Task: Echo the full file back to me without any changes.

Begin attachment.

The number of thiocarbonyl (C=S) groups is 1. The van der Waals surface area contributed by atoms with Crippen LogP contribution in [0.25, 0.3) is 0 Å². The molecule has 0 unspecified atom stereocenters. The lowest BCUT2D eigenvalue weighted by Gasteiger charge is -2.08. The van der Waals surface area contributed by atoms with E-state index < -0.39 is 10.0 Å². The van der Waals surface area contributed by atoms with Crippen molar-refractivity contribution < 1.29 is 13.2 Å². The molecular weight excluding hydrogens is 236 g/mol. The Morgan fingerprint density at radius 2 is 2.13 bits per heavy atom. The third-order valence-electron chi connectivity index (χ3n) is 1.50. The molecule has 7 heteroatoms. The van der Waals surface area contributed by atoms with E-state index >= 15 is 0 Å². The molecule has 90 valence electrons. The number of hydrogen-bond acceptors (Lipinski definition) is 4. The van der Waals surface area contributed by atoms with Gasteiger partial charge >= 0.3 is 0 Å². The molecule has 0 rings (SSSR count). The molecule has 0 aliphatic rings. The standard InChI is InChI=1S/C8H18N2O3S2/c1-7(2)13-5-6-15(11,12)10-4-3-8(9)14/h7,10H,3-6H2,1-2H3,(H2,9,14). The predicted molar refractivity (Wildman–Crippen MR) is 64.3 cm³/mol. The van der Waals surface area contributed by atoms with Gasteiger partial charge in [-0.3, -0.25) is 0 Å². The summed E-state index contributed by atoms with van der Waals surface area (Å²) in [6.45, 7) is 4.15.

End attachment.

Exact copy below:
The number of thiocarbonyl (C=S) groups is 1. The van der Waals surface area contributed by atoms with Crippen LogP contribution in [0.25, 0.3) is 0 Å². The molecule has 0 unspecified atom stereocenters. The lowest BCUT2D eigenvalue weighted by Gasteiger charge is -2.08. The van der Waals surface area contributed by atoms with E-state index < -0.39 is 10.0 Å². The van der Waals surface area contributed by atoms with Crippen molar-refractivity contribution < 1.29 is 13.2 Å². The molecular weight excluding hydrogens is 236 g/mol. The Morgan fingerprint density at radius 2 is 2.13 bits per heavy atom. The third-order valence-electron chi connectivity index (χ3n) is 1.50. The molecule has 7 heteroatoms. The van der Waals surface area contributed by atoms with E-state index >= 15 is 0 Å². The molecule has 90 valence electrons. The number of hydrogen-bond acceptors (Lipinski definition) is 4. The van der Waals surface area contributed by atoms with Gasteiger partial charge >= 0.3 is 0 Å². The molecule has 0 rings (SSSR count). The molecule has 0 aliphatic rings. The standard InChI is InChI=1S/C8H18N2O3S2/c1-7(2)13-5-6-15(11,12)10-4-3-8(9)14/h7,10H,3-6H2,1-2H3,(H2,9,14). The predicted molar refractivity (Wildman–Crippen MR) is 64.3 cm³/mol. The van der Waals surface area contributed by atoms with Gasteiger partial charge in [-0.3, -0.25) is 0 Å². The summed E-state index contributed by atoms with van der Waals surface area (Å²) in [6.45, 7) is 4.15.